Mike: How does one go about learning parkour? It’s not really part of the school system’s physical fitness program. Is it self taught?
Adam: One can learn Parkour in a myriad of ways. In the early days we were all mostly self-taught, so that is still an option. When I began doing Parkour in 2006, there were hardly any Parkour schools, teachers, or even online resources. However, now there are plenty of those resources, so most people can find someone to learn from.
If you want to learn Parkour, just do an internet search and see what you can find in your area. Maybe you’ll find a Parkour gym or outdoor community classes. If there isn’t anything, then maybe you can find a meetup group in your community and learn from more experienced Traceurs (that’s what we call Parkour practitioners). If there really is no one around then I recommend watching Parkour videos, studying online tutorials, are teaching yourself. Start small and listen to your body and see where it takes you.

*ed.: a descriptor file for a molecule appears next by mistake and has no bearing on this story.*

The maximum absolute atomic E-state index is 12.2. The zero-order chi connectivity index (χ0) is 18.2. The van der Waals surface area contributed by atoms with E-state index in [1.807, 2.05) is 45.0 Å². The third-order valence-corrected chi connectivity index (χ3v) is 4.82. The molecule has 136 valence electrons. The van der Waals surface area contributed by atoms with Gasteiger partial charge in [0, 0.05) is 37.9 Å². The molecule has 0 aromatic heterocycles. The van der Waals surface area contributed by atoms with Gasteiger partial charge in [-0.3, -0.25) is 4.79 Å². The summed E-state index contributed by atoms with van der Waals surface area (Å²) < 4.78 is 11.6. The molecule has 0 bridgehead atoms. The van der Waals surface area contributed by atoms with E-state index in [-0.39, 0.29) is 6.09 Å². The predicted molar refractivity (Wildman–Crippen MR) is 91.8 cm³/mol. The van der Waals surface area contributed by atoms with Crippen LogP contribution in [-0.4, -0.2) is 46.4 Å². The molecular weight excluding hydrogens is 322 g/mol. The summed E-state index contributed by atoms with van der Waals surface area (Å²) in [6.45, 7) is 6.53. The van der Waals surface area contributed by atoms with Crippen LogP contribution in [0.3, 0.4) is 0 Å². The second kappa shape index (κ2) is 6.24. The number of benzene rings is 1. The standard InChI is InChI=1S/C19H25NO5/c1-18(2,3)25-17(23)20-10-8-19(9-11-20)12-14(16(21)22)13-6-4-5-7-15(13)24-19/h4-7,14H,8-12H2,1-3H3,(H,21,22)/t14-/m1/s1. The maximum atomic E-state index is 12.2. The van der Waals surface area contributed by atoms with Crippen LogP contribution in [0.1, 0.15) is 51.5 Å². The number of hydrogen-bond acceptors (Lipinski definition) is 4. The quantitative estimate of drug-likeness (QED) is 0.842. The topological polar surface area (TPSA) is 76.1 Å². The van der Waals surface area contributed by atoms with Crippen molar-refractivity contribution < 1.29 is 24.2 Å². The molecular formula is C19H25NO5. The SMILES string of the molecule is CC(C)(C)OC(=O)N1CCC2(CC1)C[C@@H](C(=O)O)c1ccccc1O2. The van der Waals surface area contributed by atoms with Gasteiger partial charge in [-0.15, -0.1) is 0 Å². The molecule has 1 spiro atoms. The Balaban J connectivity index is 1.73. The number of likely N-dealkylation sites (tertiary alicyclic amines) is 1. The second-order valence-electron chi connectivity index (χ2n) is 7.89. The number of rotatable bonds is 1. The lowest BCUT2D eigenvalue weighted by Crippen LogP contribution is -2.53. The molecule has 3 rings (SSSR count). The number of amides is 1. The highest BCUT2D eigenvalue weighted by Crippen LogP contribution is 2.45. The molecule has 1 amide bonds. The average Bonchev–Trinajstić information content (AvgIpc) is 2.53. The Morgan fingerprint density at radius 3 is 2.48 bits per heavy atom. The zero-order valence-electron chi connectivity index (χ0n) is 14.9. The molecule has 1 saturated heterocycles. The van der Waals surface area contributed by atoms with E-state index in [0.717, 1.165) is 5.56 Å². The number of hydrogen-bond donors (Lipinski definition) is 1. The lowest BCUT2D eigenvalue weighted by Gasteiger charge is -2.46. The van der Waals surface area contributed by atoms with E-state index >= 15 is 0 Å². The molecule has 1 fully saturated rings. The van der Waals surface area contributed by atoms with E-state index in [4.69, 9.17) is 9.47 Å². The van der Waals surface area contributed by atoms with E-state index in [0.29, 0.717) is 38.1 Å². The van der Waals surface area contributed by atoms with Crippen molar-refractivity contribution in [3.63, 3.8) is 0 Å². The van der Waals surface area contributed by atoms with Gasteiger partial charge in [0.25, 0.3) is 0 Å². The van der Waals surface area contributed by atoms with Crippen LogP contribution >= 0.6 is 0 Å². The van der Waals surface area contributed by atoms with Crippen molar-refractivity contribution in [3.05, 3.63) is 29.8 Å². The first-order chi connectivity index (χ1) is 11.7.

Also, some schools are developing Parkour programs which is really exciting! But they are exceedingly rare. Hopefully in time, Parkour will become a sport that is taught in public school systems around the world. I think there is true potential for that.
Mike: I came across an old thread on Reddit listing dozens of parkour names that were said to be owned by you. Do you still own them? Have you developed any others?